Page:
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Mental Health, Public Health, Science, Uncategorized, Women's Health

Scientists: Everything You Know About The Paleo Diet Is Wrong

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The Paleo diet has gained a huge following with its seemingly straightforward logic that what was good for our metabolisms as we evolved is likely to be good for us today. High in meat, fish and vegetables, the diet largely excludes dairy and grains or anything else that emerged in the agricultural evolution, arguing that it was a protein rich regime that fueled massive brain growth for early humans.

As one well-known proponent of the Paleo diet claims, “Killing animals and eating meat have been significant components of human evolution that had a synergistic relationship with other key attributes that have made us human, with larger brains, smaller guts, bipedalism and language.”

But a new study published in the The Quarterly Review of Biology appears to cast serious doubt on the very foundations of the plan. It seems that early man did not steer clear of carbohydrates at all. In fact, hominids not only ate starchy carbohydrates — they cooked them too. And, according to the new research, we have these foods to thank for our oversized human brains.

While eating meat may have kick-started the evolution of bigger brains, the researchers found that the high glucose content in previously overlooked starchy carbs — things like cooked potatoes and yams — is what allowed humans to become the most dominant species on the planet.

“Although previous studies have highlighted a stone tool-mediated shift from primarily plant-based to primarily meat-based diets as critical in the development of the brain and other human traits,” the researchers wrote in their report, “we argue that digestible carbohydrates were also necessary to accommodate the increased metabolic demands of a growing brain.”

Pooling archaeological, anthropological, genetic, physiological and anatomical data, researcher Dr. Karen Hardy and her team from the Catalan Institution for Research and Advanced Studies at the Autonomous University of Barcelona explored the coevolution of human use of controlled fire for cooking, the increased variation in our salivary amylase genes (responsible for the early stages of carbohydrate breakdown in the digestive system), and our consumption of said carbohydrates.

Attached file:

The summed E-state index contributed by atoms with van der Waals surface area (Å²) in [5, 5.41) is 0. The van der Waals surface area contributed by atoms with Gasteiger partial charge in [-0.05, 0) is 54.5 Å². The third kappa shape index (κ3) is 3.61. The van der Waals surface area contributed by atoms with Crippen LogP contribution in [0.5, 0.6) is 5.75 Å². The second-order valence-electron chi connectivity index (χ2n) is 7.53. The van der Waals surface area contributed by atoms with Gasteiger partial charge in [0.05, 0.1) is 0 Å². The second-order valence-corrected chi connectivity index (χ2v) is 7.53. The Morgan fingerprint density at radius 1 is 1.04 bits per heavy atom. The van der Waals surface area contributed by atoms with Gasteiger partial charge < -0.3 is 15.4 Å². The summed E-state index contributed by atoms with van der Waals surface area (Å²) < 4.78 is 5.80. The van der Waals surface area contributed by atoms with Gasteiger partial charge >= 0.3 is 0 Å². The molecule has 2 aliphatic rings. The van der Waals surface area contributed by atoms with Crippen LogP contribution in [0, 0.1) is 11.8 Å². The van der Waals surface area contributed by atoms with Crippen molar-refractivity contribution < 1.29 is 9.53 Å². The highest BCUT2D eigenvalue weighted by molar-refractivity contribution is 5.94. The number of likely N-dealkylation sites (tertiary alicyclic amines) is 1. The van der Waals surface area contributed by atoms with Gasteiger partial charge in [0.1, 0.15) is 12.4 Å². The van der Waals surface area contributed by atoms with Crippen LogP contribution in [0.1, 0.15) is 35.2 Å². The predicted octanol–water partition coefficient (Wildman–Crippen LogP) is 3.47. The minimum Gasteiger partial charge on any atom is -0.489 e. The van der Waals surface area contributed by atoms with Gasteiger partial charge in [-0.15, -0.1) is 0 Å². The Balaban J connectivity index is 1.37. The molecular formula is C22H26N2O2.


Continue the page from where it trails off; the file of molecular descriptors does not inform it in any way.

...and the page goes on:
Starch is one of the body’s largest suppliers of glucose, which is used by every cell as energy. We begin breaking it down from the moment we start chewing, thanks to our amylase enzymes. However, they can only do their jobs effectively when a starch is somewhat cooked. For example, a cooked potato is 20 times more digestible compared to its raw form, study co-author and evolutionary geneticist Dr. Mark Thomas told The New York Times.

According to Dr. Hardy’s research team, the human brain uses 25 percent of the body’s energy and 60 percent of the glucose available in the blood to function and grow. Connecting the fact that we need such high quantities, which are typically derived from carbohydrates, and the incredible expansion of brain size during our evolution, the researchers concluded that it’s highly unlikely that we could have subsisted on a diet that lacked such resources during this critical time.

“The evidence suggests that Palaeolithic humans would not have evolved on today’s ‘Paleo’ diet,” said study co-author Dr. Jennie Brand-Miller.

There is also biological evidence that the human body began developing additional amylase gene copies (one person can have up to 18 now) to access this form of nutrition more effectively. Primates only have two copies, so that means we completed this digestive evolution within the past 1 million years when we also had access to fire for cooking.

“After cooking became widespread, starch digestion advanced and became the source of preformed dietary glucose that permitted the acceleration in brain size,” said co-investigator Dr. Les Copeland. “In terms of energy supplied to an increasingly large brain, increased starch consumption may have provided a substantial evolutionary advantage.”

Additional research published last year in The Quarterly Review of Biology noted that there was not one, specific diet plan all hominids followed in the Paleolithic area. It depended on what was available to them in their particular region of the world. While hunter-gatherers in northern climates subsisted heavily on animals, southern climate dwellers likely relied on plants for much of their nutrition. And now know that some of those plants were, indeed, of the starchy variety.

Instead of the low-carb, no-grain Paleo diet for optimal health, the authors highlight the importance of including old-school starchy foods such as potatoes, taro, yams and sweet potatoes. They also advocate eating more recently introduced starchy grains such as wheat, rye, barley, corn, oats, quinoa and millet.

And for those concerned that eating carbs may lead to weight gain, dietician Dr. Joanna McMillan has a reality check: “Carbs will only be converted to fat if you eat them in excess over your body and brain’s needs – when glycogen stores are full and there is nowhere else for that carbohydrate to go,” she told New Zealand newspaper The Southland Times.

“But the body can’t get it back once it is converted to fat and so it is energetically unfavorable for it to do so,” she said. “Note that excess protein and excess dietary fat above our needs will also be stored as body fat.”

 

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